COLUMBUS, OH — New research from the National Center for the Middle Market (NCMM) finds that more than three-quarters of middle market businesses have either experienced a major transition in the past five years or expect one in the next five years. Far from being unusual, major transitions are business as usual: More than half (54 percent) experienced and expect to experience major transitions, often more than once in a given five-year period. Transitions studied included acquisitions, CEO succession, being acquired or taking on transformational new investment, and restructuring.
Preparing for Major Business Transition, a special report by the NCMM shows that the more companies prepare for transitions, the better results they get. While the vast majority — more than 90 percent — of well-prepared companies say their transitions were successful, only a third of less-well-prepared companies say the same. The study also reveals the importance of assembling a team of trusted advisors to help executives chart a path through transition.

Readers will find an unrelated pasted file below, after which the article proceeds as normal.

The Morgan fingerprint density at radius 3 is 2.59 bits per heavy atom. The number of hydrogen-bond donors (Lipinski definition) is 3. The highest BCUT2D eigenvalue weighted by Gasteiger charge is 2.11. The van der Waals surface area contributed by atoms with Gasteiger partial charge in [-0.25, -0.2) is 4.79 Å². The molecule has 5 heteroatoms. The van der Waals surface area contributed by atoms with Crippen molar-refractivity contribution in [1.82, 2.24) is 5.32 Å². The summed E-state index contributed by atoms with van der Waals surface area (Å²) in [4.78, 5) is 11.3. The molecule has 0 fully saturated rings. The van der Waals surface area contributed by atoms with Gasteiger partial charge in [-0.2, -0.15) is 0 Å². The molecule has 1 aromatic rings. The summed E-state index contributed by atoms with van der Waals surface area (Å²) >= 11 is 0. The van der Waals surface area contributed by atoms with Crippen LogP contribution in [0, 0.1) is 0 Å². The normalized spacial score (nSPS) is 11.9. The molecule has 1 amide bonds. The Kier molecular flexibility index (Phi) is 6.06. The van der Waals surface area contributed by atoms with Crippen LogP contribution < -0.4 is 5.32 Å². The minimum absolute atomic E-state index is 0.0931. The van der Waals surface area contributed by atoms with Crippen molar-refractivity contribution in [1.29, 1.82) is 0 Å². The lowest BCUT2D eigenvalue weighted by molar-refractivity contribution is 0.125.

Middle Market Businesses and demographic changes
"With baby boomers nearing retirement, an influx of private-equity funding, low interest rates and high valuations, we’re seeing a perfect storm of factors lining up for increased transitions in the near future," said NCMM Executive Director Thomas A. Stewart. "If these companies prepare for their coming transitions, their results can lead to strong positive outcomes."
The report, based on results of a survey conducted by NCMM in collaboration with SunTrust Banks (now Truist) and Chubb, polled 404 middle market leaders with active responsibility for strategic decision making. The survey was fielded in November 2019.
"Middle market companies have much to gain from a comprehensive approach to transition planning,” said NCMM Managing Director Doug Farren. “By learning from our key insights, including the importance of trusted advisors and the keys to succession planning, executives can set their companies up for success now and into the future.”